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NID Infrastructure Library

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What is water infrastructure?

Infrastructure is everything it takes to get water to you. 


At NID, this includes dams, reservoirs, treatment facilities, canals, conduits and pipes. 

In addition, the District generates hydroelectricity, which requires powerhouses, afterbays and forebays. 

For 100 years, NID has served customers in Nevada, Placer and Yuba counties. What began as an old reservoir and canal system serving mines during the California Gold Rush has been transformed into a modern water distribution system.

The District provides water to irrigate 32,000 acres of agricultural land, and annually it treats three billion gallons of water for drinking and household use. NID also generates enough hydroelectricity to power 60,000 homes.

All of this requires a complex network of diverse infrastructure.

Today, the two major distribution and storage systems are the Deer Creek System and the Bear River System. These are a mixture of canals, siphons, pipelines, and other water conveyance structures.

Let’s break down the infrastructure needed to deliver raw water for irrigation and treated water for drinking and household uses, as well as hydropower.


lake, trees, rocks, nature
Bowman Dam

Simply, dams slow and control water. NID managers make sure the right amount of water is at the right place at the right time. River water rises behind dams, forming artificial lakes called reservoirs. The stored water can be used to generate electricity or to supply water for irrigation and for use in homes and businesses.

NID owns and operates 15 dams with different functions and sizes.

  • The largest dam and reservoir is Rollins, which has a water capacity of about 66,000 acre-feet.
  • Jackson Meadows Dam is the tallest at 195 feet.

The history of NID’s infrastructure dates back to the California Gold Rush. French Dam, constructed in 1858-59, is the District’s oldest dam still in use. Other older dams include the Bowman Rockfill dam (1869), and Faucherie (1872), Sawmill (1910) and Jackson, which have since been torn down and rebuilt. In the lower division, Van Giesen Dam at Combie Reservoir was built in 1928.

Learn more about each of the NID dams. Click here for the dams page.


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Sawmill Lake

A reservoir is an enlarged lake created behind a dam. NID owns and operates 29 reservoirs, which vary greatly in size and function.

In the upper division, storage reservoirs capture snowmelt during the spring, and it is stored until District water managers release the water slowly over the following weeks and months for use by NID customers.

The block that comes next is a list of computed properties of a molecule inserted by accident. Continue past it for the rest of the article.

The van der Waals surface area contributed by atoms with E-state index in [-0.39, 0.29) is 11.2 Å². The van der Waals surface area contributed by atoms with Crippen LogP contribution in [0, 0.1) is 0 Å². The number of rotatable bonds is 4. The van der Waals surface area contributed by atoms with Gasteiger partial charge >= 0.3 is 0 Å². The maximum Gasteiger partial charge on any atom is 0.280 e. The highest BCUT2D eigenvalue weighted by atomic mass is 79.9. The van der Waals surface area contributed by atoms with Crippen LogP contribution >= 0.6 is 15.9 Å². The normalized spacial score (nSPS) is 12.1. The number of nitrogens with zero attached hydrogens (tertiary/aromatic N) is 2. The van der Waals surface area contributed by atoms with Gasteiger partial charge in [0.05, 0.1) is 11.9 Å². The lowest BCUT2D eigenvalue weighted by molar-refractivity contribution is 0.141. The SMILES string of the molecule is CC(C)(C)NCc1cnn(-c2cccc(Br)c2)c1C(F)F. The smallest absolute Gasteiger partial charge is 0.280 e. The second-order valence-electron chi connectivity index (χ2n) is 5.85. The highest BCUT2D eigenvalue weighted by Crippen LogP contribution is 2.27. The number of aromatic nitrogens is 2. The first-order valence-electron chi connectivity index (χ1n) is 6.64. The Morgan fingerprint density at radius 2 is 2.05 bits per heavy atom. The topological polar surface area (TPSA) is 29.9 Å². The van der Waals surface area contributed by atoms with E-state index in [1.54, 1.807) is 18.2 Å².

Another vital function is flood risk management. Reservoirs collect water during times of high rainfall and hold it back, reducing flood risk.  


Fast facts about NID reservoirs:

  • Most capacity: Rollins Reservoir
  • Highest elevation: French Lake (6,666 feet)
  • Lowest elevation: Combie Reservoir (1,610 feet)

Learn more about each of the NID reservoirs. Click here for the reservoirs page.

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Chicago Park Powerhouse


NID’s seven hydroelectric powerhouses have the capacity to generate 82.2 megawatts and produce approximately 375 million kilowatt hours per year.

NID began producing hydropower in 1966 with the completion of the Yuba-Bear Power Project, which included the Chicago Park and Dutch Flat powerhouses. The Rollins powerhouse was added in 1980. To make use of existing water releases, small power plants were added during the 1980s at Bowman, Scotts Flat and Combie reservoirs.

Click here for the powerhouses page.

Water treatment plants

Technician at one of NID’s water treatment plants ensuring our water meets all standards and regulations.

Water treatment is any process that improves the quality of water to make it appropriate for a specific end-use. At NID, it’s for drinking and household use.

The District treats and distributes more than 3.1 billion gallons of surface water each year. This water originates in the Sierra Nevada snowpack, originating at the Middle and South Yuba Rivers, the Bear River, the north fork of the North Fork American River, and Deer Creek.

NID routes and transports this water through canal and reservoir infrastructure to NID’s six treatment plants. Here, the water is treated to standards that exceed state and federal public health standards.

Click here to learn more about NID Treatment Plants.

Conveyance and delivery system

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A conveyance system allows the transport of water from the origins in the High Sierra to District customers in the foothills. NID’s system dates back to the California Gold Rush and the ditches dug by miners in their quest to get rich.

When NID formed in 1921, the ditch systems were revamped and expanded to deliver irrigation water and also for use in the District’s hydropower aspirations. In the next 100 years, NID refined and expanded its system.

The numbers:

  • Canals – 500 miles
  • Flumes – 9 miles
  • Penstocks – 1 mile
  • Other/Creeks – 35 miles
  • Siphons/Pipes – 400 miles
  • Tunnels – 8 miles

Today, the two major distribution and storage systems are the Deer Creek System and the Bear River System. These are a mixture of canals, siphons, pipelines, and other water conveyance structures.

Read more about how water gets to you. Click here to the conveyance and delivery system page.

Read about the South Yuba Canal and the Cascade Canal System diversion.


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